Please visit zhangwenli.com/blog/2014/05/18/03-dive-into-css/ for full edition with code and images.


What will you learn in this post?

In this post, we introduce the CSS properties and most importantly, CSS position.

CSS enables us to change the style of the content. It controls how the content is rendered.

A CSS rule is made up of a selector and a group of declarations. A CSS declaration consists of a property (e.g., color) and a value (e.g., red).

Here is an example of typical CSS rules:

body {
    color: red;
    background-color: #ff0;
    padding: 20px;
}

p {
    margin: 10px 0;
}

Basic Properties

This post mainly focuses on CSS positioning. But before that, I'd like to introduce some frequently used CSS propertyies. To learn CSS, you don't have to know it property by property. Instead, you can totally get to know a new property once you meet with it. Although to be a good Web designer, you need to have a good command of coloring, in this post, we are just going to have a basic idea of it.

Color

There are several types to represent colors. You can use words like red, green, yellow and etc. for color names. But they're quite limited. A full list is available at https://developer.mozilla.org/en-US/docs/Web/CSS/color_value.

Usually, we can represent a color using the proportion values of red, green and blue. In CSS, a hex value #f31492 or an RGB group value rgb(24, 52, 200) can be used to represent colors.

For hex value #f31492, the first two digits f3 are used to present the red proportion, the next two digits 14 are for green, the last two digits 92 are for blue. Since two hex digits can represent values from 00 to ff, each of red, green, blue components are from 0 to 255. So, #f00910 is equal to rgb(240, 9, 16).

If the hex value is formed like #ff7733, it can be abbreviated to #f73.

color, background-color, border-color

color is used to set the color of text, while background-color and border-color set the color of background and border respectively.

<div>Hello, world!</div>

div {
    width: 200px;
    height: 100px;
    color: rgb(255, 255, 0);
    background-color: #ff6600;
    border: 1px solid blue;
}

Width and Height

If you don't set the width and height of a component, it depends on the content.

<div>xxxxx x xxxx xxxxxxxxxx xxxxxxxx xxxxxxxx xxxxxx xxxxxxxx xxx xxxxx xxxxxxxxx xxxxxxxx xxxxxxx xxxxxx xxxxxxx xxxxxxxxxxxx xxxxxxxxxxxxx xxxxxxx xxxxxxxx xxxxxxxxx xxxxxxxxx.</div>

If the width is set, the height depends on the content.

div {
    width: 200px;
    color: rgb(255, 255, 0);
    background-color: #ff6600;
    border: 1px solid blue;
}

If both width and height are set, the content may overflow.

div {
    width: 200px;
    height: 100px;
    color: rgb(255, 255, 0);
    background-color: #ff6600;
    border: 1px solid blue;
}

You can set the overflowed content to be hidden using overflow: hidden;, or display a scroll bar when overflow using overflow: auto. If you don't want a horizontal scroll bar, you can set overflow-x: hidden; overflow-y: auto;.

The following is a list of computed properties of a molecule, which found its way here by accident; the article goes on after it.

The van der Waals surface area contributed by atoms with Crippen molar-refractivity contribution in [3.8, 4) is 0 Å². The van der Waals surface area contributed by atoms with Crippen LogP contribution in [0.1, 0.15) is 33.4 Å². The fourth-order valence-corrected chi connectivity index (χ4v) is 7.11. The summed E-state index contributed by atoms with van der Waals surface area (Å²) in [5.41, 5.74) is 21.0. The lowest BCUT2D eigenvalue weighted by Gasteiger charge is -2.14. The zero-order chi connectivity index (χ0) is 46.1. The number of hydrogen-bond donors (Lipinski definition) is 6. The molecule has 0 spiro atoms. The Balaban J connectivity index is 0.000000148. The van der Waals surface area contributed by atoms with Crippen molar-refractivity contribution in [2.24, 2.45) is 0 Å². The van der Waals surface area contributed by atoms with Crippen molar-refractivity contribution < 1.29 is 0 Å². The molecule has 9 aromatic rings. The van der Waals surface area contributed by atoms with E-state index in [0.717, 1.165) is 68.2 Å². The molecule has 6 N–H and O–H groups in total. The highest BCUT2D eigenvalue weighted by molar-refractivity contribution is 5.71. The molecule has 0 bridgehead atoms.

Besides px unit, which stands for pixel, you can also use percentage to represent width and height. width: 80%; set the width to be 80% of its parent's. For body, the width: 100% and height: 100% are the width and height of the browser content, which is equal to window.innerWidth and window.innerHeight in JavaScript.

Margin and Padding

Margin is the outside distance from other elements, while padding is the inside distance from its child elements. Let's see the following example to have a general idea.

<div style="width: 500px; background-color: yellow;">
    <div style="padding: 50px; margin: 20px; width: 200px; background-color: red;">I'm red.</div>
</div>

DIY

Use Inspect Element of Chrome or Firebug of Firefox to have a more deep understanding of this example.

Position

CSS position can sometimes be confusing and in this post, I'm going to talk about it in detail.

display

display is one of the CSS properties that determines position, whose frequently used values are block, inline, inline-block and none.

Different elements have different default values for display, even possibly different default values in different Web browsers. For example, display of <div>, <p> is block by default, while that of <span>, <a> is inline by default. We can overwrite display using CSS as we can always do with other CSS properties.

Next, I'm going to explain what these values mean in detail.

display: block

Element with display: block takes the position of area of its own size and the right area of its parents. It's quite ambiguous to say so... Let's see it in an example.

<div style="width: 500px; background-color: yellow;">
    <div style="width: 200px; height: 100px; background-color: red;"></div>
    <div style="width: 100px; height: 50px; background-color: green;"></div>
</div>

Because the default value of display of <div> is block, here although the total width of the red block and the green one is less than that of the yellow block, the green block is shown below the red one, rather than at the right side of the red one.